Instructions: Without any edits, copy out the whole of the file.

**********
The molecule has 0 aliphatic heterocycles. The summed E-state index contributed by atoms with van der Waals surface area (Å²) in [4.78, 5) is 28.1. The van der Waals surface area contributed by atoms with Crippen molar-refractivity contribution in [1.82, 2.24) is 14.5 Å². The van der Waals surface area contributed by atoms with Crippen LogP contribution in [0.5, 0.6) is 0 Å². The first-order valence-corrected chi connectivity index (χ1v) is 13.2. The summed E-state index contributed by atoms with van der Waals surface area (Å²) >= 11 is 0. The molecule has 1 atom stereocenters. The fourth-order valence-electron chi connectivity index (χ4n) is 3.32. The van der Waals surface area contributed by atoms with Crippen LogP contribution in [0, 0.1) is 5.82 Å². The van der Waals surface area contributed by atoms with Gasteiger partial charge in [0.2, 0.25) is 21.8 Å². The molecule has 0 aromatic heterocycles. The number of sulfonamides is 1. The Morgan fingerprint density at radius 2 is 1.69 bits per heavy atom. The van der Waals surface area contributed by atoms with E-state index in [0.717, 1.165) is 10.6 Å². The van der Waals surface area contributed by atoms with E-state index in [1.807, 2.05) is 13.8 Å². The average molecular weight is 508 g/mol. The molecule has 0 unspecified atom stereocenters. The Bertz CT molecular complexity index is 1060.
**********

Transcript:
The molecule has 0 aliphatic heterocycles. The summed E-state index contributed by atoms with van der Waals surface area (Å²) in [4.78, 5) is 28.1. The van der Waals surface area contributed by atoms with Crippen molar-refractivity contribution in [1.82, 2.24) is 14.5 Å². The van der Waals surface area contributed by atoms with Crippen LogP contribution in [0.5, 0.6) is 0 Å². The first-order valence-corrected chi connectivity index (χ1v) is 13.2. The summed E-state index contributed by atoms with van der Waals surface area (Å²) >= 11 is 0. The molecule has 1 atom stereocenters. The fourth-order valence-electron chi connectivity index (χ4n) is 3.32. The van der Waals surface area contributed by atoms with Crippen LogP contribution in [0, 0.1) is 5.82 Å². The van der Waals surface area contributed by atoms with Gasteiger partial charge in [0.2, 0.25) is 21.8 Å². The molecule has 0 aromatic heterocycles. The number of sulfonamides is 1. The Morgan fingerprint density at radius 2 is 1.69 bits per heavy atom. The van der Waals surface area contributed by atoms with E-state index in [0.717, 1.165) is 10.6 Å². The van der Waals surface area contributed by atoms with E-state index in [1.807, 2.05) is 13.8 Å². The average molecular weight is 508 g/mol. The molecule has 0 unspecified atom stereocenters. The Bertz CT molecular complexity index is 1060.